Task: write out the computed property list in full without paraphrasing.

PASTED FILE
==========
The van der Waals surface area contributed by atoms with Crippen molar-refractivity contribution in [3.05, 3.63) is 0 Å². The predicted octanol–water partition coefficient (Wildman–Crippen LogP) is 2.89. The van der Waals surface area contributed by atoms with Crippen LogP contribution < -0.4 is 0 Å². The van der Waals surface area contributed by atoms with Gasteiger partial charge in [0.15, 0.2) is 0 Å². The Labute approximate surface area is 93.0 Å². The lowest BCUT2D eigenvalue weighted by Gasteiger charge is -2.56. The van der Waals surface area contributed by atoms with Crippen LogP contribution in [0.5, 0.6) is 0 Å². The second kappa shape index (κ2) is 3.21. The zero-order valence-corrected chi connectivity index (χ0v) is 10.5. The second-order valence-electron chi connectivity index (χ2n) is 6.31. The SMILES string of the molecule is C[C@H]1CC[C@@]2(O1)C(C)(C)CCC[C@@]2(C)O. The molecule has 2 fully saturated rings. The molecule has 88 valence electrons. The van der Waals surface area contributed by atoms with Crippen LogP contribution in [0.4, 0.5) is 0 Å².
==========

The van der Waals surface area contributed by atoms with Crippen molar-refractivity contribution in [3.05, 3.63) is 0 Å². The predicted octanol–water partition coefficient (Wildman–Crippen LogP) is 2.89. The van der Waals surface area contributed by atoms with Crippen LogP contribution < -0.4 is 0 Å². The van der Waals surface area contributed by atoms with Gasteiger partial charge in [0.15, 0.2) is 0 Å². The Labute approximate surface area is 93.0 Å². The lowest BCUT2D eigenvalue weighted by Gasteiger charge is -2.56. The van der Waals surface area contributed by atoms with Crippen LogP contribution in [0.5, 0.6) is 0 Å². The second kappa shape index (κ2) is 3.21. The zero-order valence-corrected chi connectivity index (χ0v) is 10.5. The second-order valence-electron chi connectivity index (χ2n) is 6.31. The SMILES string of the molecule is C[C@H]1CC[C@@]2(O1)C(C)(C)CCC[C@@]2(C)O. The molecule has 2 fully saturated rings. The molecule has 88 valence electrons. The van der Waals surface area contributed by atoms with Crippen LogP contribution in [0.4, 0.5) is 0 Å².